In other cases, Rosewater said, activists have found more passive traditional asset manager funds willing to partner with them and help cover the costs of a campaign but leave it to the well-known dissident fund to do the "dirty work" of the insurgency. In some of these cases the larger passive fund will pay the smaller activist a fee to cover the cost of managing the campaign.

Eberwein said he's partnered both with other activist funds and with passive institutions that look to his fund to conduct the insurgency. In three separate situations, Eberwein said Lone Star has worked with funds that own big stakes and want to see someone agitate for change but would prefer to stay out of the limelight. "They didn't want to be the spokesman for the group and they didn't want to have their name on a press release," Eberwein said. "With our large combined stake, other institutions will take us more seriously, but I'll do all the work: I hire the advisers and launch the proxy contests if they are necessary."

Eberwein noted that he worked with Equinox Partners LP at silver miner MAG Silver Corp. (MAG) in 2012. Lone Star owned less than 1% and Equinox held 7.8% as part of that group. However, he took on the heavy lifting with the activist campaign. The contract between Equinox and Lone Star divided the costs of the campaign based on ownership stakes, he added, noting the two funds were ultimately reimbursed by the company in a settlement.

In some cases partnerships are set up with a specific strategy in mind and they are later dissolved if circumstances so dictate. Cannell Capital and the Clinton Group teamed up in 2013-14 for the purpose of meeting a 10% ownership threshold to call a special shareholder meeting at home shopping channel Value Vision Media Inc. (VVTV) , based on Minnesota law, where the company is incorporated. The two funds owned 11% together.)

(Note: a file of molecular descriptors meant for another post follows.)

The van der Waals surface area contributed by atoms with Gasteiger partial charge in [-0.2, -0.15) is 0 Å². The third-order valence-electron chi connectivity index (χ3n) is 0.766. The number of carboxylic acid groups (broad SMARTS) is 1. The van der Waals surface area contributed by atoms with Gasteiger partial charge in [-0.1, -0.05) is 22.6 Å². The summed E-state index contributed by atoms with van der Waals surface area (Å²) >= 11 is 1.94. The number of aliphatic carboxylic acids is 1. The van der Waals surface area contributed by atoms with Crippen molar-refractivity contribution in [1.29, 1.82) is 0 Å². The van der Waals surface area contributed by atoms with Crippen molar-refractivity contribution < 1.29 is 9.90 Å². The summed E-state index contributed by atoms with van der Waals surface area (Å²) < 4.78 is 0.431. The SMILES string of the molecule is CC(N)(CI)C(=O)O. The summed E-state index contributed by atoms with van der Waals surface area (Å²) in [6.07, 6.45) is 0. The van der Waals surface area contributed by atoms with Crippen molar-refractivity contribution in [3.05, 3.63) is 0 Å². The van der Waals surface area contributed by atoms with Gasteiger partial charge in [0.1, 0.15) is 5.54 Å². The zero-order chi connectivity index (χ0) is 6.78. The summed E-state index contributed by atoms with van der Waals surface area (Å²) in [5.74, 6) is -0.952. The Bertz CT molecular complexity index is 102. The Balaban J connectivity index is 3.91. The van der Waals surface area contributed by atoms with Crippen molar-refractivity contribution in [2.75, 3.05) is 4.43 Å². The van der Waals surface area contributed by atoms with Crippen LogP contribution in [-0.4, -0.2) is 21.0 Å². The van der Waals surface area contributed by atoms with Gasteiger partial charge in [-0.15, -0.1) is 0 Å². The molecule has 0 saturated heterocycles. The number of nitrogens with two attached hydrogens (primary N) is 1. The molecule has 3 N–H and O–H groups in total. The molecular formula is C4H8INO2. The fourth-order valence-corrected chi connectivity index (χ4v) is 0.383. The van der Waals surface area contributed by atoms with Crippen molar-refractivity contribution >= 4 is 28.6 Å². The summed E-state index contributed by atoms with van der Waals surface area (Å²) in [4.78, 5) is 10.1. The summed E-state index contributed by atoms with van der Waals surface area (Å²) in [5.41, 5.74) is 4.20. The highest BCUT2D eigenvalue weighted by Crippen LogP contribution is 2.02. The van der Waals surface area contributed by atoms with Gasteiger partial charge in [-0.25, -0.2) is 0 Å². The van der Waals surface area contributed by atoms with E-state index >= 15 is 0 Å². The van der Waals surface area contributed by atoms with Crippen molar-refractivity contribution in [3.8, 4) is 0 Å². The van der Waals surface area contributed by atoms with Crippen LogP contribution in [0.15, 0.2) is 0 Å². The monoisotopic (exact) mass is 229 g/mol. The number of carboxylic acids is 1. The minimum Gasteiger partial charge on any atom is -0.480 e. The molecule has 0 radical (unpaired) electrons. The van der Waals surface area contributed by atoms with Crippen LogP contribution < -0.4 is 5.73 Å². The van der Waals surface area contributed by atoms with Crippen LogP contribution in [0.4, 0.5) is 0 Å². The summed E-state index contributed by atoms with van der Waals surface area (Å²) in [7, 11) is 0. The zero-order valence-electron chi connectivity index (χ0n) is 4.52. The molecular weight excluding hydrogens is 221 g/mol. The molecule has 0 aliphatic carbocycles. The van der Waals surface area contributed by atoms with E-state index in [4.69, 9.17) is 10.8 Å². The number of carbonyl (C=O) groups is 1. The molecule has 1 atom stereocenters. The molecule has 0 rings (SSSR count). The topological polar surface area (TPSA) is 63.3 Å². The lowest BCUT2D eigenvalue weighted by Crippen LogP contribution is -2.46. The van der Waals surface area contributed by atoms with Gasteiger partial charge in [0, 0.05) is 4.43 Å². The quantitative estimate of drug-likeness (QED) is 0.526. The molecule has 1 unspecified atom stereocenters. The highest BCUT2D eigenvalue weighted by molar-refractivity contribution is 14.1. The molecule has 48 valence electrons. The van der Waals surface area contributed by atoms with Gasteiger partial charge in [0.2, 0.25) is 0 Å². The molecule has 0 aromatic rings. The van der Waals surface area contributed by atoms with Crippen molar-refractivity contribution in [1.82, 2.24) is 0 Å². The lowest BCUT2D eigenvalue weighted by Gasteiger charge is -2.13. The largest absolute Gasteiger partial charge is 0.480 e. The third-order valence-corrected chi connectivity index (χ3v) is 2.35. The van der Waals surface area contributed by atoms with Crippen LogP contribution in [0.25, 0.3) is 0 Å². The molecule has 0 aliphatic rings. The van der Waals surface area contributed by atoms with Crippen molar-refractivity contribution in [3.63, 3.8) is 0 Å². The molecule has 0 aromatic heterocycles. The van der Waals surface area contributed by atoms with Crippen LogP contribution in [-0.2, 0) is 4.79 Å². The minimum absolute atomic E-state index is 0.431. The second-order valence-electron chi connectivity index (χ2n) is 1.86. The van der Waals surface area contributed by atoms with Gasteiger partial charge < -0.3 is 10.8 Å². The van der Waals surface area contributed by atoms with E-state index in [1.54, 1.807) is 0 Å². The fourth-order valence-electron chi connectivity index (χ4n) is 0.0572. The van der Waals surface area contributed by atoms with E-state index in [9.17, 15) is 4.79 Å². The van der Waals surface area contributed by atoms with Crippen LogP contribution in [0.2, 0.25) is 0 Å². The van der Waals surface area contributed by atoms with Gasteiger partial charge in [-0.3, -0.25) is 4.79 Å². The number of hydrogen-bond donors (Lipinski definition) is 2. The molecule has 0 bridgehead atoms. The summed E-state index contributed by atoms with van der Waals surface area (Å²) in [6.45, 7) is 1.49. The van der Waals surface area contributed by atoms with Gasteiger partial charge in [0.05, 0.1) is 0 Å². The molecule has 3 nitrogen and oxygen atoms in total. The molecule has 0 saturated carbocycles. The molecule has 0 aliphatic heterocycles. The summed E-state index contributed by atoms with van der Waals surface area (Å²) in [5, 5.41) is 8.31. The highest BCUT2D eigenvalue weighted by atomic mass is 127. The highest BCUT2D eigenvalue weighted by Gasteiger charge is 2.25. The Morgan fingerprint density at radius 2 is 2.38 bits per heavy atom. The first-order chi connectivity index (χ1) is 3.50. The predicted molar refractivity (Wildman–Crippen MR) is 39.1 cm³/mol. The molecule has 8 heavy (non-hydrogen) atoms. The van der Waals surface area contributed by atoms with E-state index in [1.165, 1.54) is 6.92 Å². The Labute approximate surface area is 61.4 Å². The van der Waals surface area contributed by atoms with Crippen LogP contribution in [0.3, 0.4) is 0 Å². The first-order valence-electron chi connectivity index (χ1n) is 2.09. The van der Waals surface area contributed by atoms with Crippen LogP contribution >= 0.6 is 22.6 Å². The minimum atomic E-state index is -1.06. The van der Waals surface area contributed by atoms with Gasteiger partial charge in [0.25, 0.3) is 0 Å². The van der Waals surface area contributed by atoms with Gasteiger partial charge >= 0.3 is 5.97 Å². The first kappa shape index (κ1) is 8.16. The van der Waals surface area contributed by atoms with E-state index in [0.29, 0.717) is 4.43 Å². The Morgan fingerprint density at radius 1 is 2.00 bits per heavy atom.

Greg Taxin, who was president of Clinton Group until this month, said he received a phone call from investor J. Carlo Cannell about 30 minutes after the activist fund launched its campaign at Value Vision in October 2013. "Carlo called me and said, how do we push this thing along," Taxin said. "I said, together we have enough stock to call a special meeting if you are willing to work with us."

Five days later the two activists had formed a group, with Taxin leading the effort. However, as the company stalled and delayed the special meeting, Taxin decided to shift his focus by launching a proxy contest at the company's annual meeting. With the special meeting canceled the two activists no longer had a need to work together and they dissolved their group.

"Since the company wasn't going to have a special meeting the investors didn't need to be constrained by continuing in a 13D group so they terminated their arrangement," Okapi's Goldfarb said.

That didn't mean Cannell didn't back Clinton's efforts. Even after the partnership dissolved, Cannell wrote a letter chastising ValueVision's chairman over shareholder expenses employed by the company to defend itself in the campaign. Clinton ultimately succeeded at installing four insurgents on the eight-person board, a move that swiftly drove the company's CEO, Keith Stewart, to resign.

Goldfarb noted that the partnership was a good example of benefits outweighing the extra reporting obligations and other costs and risks of forming a group. "There would be no other way to call a special meeting for that company at that time," he said.

Taxin said forming a group with Cannell was important at that moment in the campaign because the ability to call a special shareholder meeting, even though it ultimately failed, gave ValueVision's institutional shareholders a greater understanding of what its board was willing to do to hold onto power and "take advantage of every technicality" to delay giving investors a vote on the future of the business. In addition, Taxin said the partnership enabled Clinton to move before the company could respond.

At Pantry, Lone Star and JCP ultimately were successful at having their full minority slates of dissident directors elected in March by a substantial margin, even though they owned a combined stake of only roughly 2% and didn't have the campaign assistance of that third activist fund who had been considering becoming a partner. And the costs of the campaign? "We didn't have a contract and split everything 50/50," he said.